Oso Politico: Mano a Mano with Stephen Herrington

Stephen Herrington

The Monday Morning Economist

Posted: January 23, 2011 02:04 AM

 

The State of the Union Is: Appalling

 

After the infantile red meat offering to the Tea Party base of repealing the “Job Killing Health Care Reform Act” was passed by the Republican House of Representatives of the 112th Congress, the dirty work of looting America for profit will resume in earnest. After the brief interlude of four years of semi-competent Democratic House control, you may sit back and observe the Republican professional politicians at work. Lobbyists have been sharpening their knives for this feast since November.

[‘Infantile red meat offering’:  What is this supposed to mean?  We have the image of babies crying out, and that of baby carnivores wanting a piece of the dead carcass.  Well, some might compare Obama Care to a dead carcass.  We change gears and go to looting, dirty looting at that, and for profit, no less.  Who would loot for non-profit?  That question goes unanswered.  And we have professional politicians who are Republican.  Thank goodness there are no professional Democrat politicians.  And the lobbyists – they are very careful to pay off only those nasty professional Republicans, as no upstanding principled Democrat would ever take money from a lobbyist.  And returning to ‘job killing’:  Is that the purpose of Obama Care, to create jobs?  Or perhaps it was to ‘Save the Children’?  BTW:  ‘Semi-competent’ democrats, and the Senate and the Obama Entity?]

Before they start officially carving up what’s left of the American middle class, it might behoove them to think about the actual state of the union and it is this: Americans are broke and job prospects are the lowest they have been in 80 years. That’s it. Nothing else matters and public opinion polls bear this out.

[There is no base line established here to decide what is the middle class from what point, and how much it has been reduced (‘carved up’). ‘Officially’ carving up – that’s a nice touch – as opposed to all of the unofficial carving up.  We do like the word ‘behoove’.  Here’s a nice ex cathedra:  ‘That’s it’.  And ‘nothing else matters’ – nothing else?  We won’t dispute that people are worried about the job situation.  Maybe even those evil red meat eating Republicans might agree about that, heaven forbid.]

No matter what the President says this Tuesday, the destruction of America will continue if the track of public policy remains the same as it has been over the last three decades. Reagan set us on a track that corporations and the rich like. That track will ruin the country and destroy the world’s most powerful economic entity. It will do so by mindlessly following the conservative dictums of small government, deregulation and free trade that Washington seems to have absorbed into it’s DNA. The alleles of this genetic political disease are explained as follows:

[So, inquiring minds ask:  Why is he saying anything at all?  Inquiring minds also wonder why just the ‘last three decades’?  Oh!  It was Ronnie.  Now we have identified the villain.  Well, he says that it was Ronnie’s fault, so that must be.  And now we come down to the three horsemen of the Apocalypse:  Small government, deregulation, and free trade.  Not so certain about the regulation part, but I am pretty certain that government grew under Ronnie babe, and free trade?  When has the U.S. ever had free trade?  And ‘dictums’ – that is a nice touch, not principles or guidelines but dictums.  And here we waft off into some biological analogy.]

a) Deficit reduction is the new code for the conservative grail of small government. Small government was code for tax cuts which traces back to Reagan’s “voodoo economics”. What’s different now is that Republican profligate spending has put the country deeper in debt than it has been since WWII. Therefore the deficit reduction small government model has regained traction with the public. It is widely speculated that the Republicans ran up the debt on purpose to produce just such a debt crisis. Some of the more candid of them will admit it, brag on it.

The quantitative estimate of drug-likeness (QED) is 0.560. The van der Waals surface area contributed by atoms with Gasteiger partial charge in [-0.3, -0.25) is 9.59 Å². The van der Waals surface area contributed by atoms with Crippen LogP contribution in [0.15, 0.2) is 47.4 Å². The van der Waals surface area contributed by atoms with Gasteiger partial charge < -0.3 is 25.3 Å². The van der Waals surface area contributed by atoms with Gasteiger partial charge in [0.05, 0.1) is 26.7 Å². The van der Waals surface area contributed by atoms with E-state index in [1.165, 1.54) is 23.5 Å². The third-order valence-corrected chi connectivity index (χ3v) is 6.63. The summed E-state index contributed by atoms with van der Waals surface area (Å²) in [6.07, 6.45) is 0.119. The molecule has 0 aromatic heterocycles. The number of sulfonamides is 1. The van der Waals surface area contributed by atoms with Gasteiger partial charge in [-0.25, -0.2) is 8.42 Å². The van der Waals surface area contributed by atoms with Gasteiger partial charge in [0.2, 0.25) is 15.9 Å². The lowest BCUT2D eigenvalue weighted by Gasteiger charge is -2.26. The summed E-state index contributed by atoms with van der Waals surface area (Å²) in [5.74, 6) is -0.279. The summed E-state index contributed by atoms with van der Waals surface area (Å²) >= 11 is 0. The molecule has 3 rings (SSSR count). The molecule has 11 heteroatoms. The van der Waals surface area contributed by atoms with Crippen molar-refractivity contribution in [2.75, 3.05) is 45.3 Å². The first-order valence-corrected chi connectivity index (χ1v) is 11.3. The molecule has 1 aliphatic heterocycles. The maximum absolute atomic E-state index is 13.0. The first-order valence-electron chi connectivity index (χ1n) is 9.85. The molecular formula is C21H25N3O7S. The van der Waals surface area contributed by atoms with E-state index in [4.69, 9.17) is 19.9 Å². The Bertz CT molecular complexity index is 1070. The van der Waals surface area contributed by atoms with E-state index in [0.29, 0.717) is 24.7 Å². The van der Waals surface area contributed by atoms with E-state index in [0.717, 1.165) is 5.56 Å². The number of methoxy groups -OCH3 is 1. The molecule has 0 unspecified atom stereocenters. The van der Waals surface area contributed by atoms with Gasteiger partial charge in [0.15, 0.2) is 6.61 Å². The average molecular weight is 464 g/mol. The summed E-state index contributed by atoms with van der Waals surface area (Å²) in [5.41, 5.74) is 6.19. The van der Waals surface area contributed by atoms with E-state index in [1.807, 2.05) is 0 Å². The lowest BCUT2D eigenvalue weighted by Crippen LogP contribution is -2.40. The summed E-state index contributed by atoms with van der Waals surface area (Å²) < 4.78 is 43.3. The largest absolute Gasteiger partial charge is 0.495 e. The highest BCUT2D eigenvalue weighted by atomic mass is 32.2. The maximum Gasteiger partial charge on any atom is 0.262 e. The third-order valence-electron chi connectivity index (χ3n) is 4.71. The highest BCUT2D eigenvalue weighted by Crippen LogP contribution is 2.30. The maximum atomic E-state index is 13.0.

That the debt crisis is Republican in origin is easily provable, it is no conspiracy theory. Taxes were cut while massive new expenses were incurred, two wars, Medicare Advantage and Medicare Part D. These are bloated wasteful Republican undertakings, all. Now that we have renewed the Bush tax cuts we either repeal that particular stupidity, run up the debt further or cut spending. It will be small government by threat of bankruptcy and the grossest misconduct by a political persuasion since the war over slavery.

[We somehow thought that the idea of less government was a Constitutional thingie.  Now it is a Holy Grail.  And now it becomes a bit confusing:  Is spending bad – or is it good?  If Ronnie was a big spender, how does that equate to smaller government?  Side note:  We like the word ‘profligate’ and may discuss this further at our discretion.  And we have here the lovely phrase ‘it is widely speculated’.  Unfortunately we must ask:  By whom, when, where and can you please provide, in this age of miraculous links, citations?

We love conspiracy theories, regardless of their political coloring.  Amongst other effects of war, no doubt spending went up.  We wonder how many Democrat hands went up against these wars and the medi-programs mentioned.  Bankruptcy – we can only hope.  As to the slavery reference, here the good author has lost us completely.]

b) Deregulation is at once a purist libertarian movement, from which it gets popular support, and a craven exploitation of that support by unscrupulous businessmen. Yes, there are unscrupulous businessmen although a guilty plea is hellish hard to extract. Unscrupulous businessmen are the peril against which regulation of business is meant to protect us. Reagan ruthlessly exploited the hyperinflationary oil price shocked economy of the eighties to proffer that government (and unions) was the problem and not the solution. He opined that deregulation of business would unfetter the natural entrepreneurial heroes of capitalism to create vast wealth and it would trickle down to the public, if we de-unionized too.